This lawsuit is "unique in that for the first time the plaintiffs include not just the mentally ill people in distress and not just the do-gooders, but local governments and businesses," Mr. Hayes says.

Hayes, who moved here from New York City last fall, won a class-action lawsuit in 1991 requiring the Big Apple to provide housing for homeless mentally ill patients discharged from city hospitals.

The Portland suit asks the state to provide community services to people with mentally illness, such as a secure place to live and access to out-patient mental-health care. It also seeks restitution for the plaintiffs who have incurred costs for maintaining public safety and meeting the survival needs of the individuals.

"The state disputes the charges," says Richard Bergeron, assistant attorney general for the State of Maine and lead counsel for the defense. "There are community services in place that have been increased in the last few years at the same time the size of [the Augusta Mental Health Institute] was reduced."

MARK SWANN, executive director of Preble Street Resource Center, a soup kitchen in Portland, questions the state's definition of community services.

"I don't see that there's been an increase" in services for homeless mentally ill people, he says. "Maybe at other levels of mental-health services it has ... not for those on the street."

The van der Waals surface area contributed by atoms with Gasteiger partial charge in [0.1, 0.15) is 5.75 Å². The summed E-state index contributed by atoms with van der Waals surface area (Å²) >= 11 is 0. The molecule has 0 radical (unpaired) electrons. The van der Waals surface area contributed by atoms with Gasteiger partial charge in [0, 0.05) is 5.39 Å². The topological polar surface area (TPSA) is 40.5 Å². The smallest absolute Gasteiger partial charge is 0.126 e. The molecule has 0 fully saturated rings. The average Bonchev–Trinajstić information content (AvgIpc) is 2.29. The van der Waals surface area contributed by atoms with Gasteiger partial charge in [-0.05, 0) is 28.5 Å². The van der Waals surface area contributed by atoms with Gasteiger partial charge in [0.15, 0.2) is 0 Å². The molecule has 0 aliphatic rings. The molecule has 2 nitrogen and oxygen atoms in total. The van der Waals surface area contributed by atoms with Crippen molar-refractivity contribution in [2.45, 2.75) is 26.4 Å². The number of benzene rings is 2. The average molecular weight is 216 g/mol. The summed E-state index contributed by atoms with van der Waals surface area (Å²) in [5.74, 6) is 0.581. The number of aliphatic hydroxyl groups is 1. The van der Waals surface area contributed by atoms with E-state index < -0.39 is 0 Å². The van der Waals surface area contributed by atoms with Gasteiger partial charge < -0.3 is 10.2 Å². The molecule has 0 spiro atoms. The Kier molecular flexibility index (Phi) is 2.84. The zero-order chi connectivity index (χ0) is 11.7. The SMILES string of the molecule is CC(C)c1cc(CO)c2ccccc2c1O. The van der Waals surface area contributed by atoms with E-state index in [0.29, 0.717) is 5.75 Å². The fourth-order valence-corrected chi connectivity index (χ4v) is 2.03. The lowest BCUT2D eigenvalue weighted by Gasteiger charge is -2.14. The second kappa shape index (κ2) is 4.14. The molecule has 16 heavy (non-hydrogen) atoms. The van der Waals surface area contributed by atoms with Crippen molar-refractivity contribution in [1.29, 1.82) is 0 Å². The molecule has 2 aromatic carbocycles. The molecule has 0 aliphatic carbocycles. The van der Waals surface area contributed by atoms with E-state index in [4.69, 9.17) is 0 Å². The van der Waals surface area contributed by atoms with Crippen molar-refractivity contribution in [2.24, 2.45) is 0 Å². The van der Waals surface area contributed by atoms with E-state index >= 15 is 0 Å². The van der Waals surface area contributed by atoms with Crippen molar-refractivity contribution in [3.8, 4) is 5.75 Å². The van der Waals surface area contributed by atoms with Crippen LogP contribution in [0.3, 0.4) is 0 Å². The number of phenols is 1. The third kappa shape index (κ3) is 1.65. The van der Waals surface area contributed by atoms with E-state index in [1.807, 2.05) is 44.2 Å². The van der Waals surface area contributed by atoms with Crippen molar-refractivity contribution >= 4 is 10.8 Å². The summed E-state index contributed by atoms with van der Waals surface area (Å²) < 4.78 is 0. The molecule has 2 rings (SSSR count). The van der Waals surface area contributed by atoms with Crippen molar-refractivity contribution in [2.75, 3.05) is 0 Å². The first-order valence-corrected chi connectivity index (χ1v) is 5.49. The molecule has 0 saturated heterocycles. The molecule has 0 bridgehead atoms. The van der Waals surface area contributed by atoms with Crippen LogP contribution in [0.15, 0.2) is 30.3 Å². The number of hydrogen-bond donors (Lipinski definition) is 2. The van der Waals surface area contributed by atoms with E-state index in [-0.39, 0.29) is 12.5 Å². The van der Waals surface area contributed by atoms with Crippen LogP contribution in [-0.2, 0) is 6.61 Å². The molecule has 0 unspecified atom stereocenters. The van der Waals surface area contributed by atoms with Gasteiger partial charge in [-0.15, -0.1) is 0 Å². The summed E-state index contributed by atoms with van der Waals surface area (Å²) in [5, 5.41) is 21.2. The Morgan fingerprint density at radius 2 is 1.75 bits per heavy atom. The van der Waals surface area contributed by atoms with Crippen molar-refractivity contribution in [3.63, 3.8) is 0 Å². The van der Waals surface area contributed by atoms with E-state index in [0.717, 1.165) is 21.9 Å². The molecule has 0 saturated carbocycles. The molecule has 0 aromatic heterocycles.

Last fall, Mr. Swann's staff conducted a one-day survey of those using the kitchen. "On that day we had 180 people here for breakfast, and around 60 were people with serious mental illness, of which less than half were receiving any ongoing mental-health services at all," he says. "Even of those receiving services, primarily it was medication monitoring and meetings with a psychiatrist every three months - hardly the kind of support some people need."

"I think a lot of people who are out there simply refuse to accept services," Mr. Bergeron says. "If they don't want to accept services and they're not dangerous, there's nothing the state can do to force them into services."

Swann says that is a traditional, clinical viewpoint. If people on the street "aren't taking their medication, not making appointments, not `compliant,' the department can say well, we've offered the services and these people are refusing them, and that's blaming the client," he says. "It's the system that's not working, it's not the clients."

Jackie, who requested that her last name not be used, says she suffers from several mental disorders and has been in and out of the Augusta Mental Health Institute. She sits in her neat one-room apartment, speaking quickly and articulately.

Although she is intelligent and not considered severely mentally disabled, Jackie complains that the state is "throwing people out and not doing anything for us when we get out here. We have no one advocate to go to in Portland, no one to turn to, no caseworkers. We have this and this and this problem, and we're falling apart."

Swann says what is needed are street-level community treatment teams that will work in soup kitchens, in shelters, and on the street to help people stay stable and functioning. "It's an old-fashioned social-work model of just ... building a relationship with people, helping them with basic services," he says.

Maine officials have acknowledged that the state's budget crisis makes it difficult to fund community mental-health programs. The state has moved to dismiss the plaintiffs' complaint.

But lawyer Hayes says creating a working system is doable in a state like Maine because of its small population. "With relatively few dollars we can get in place a system," he says. "It could be a national model."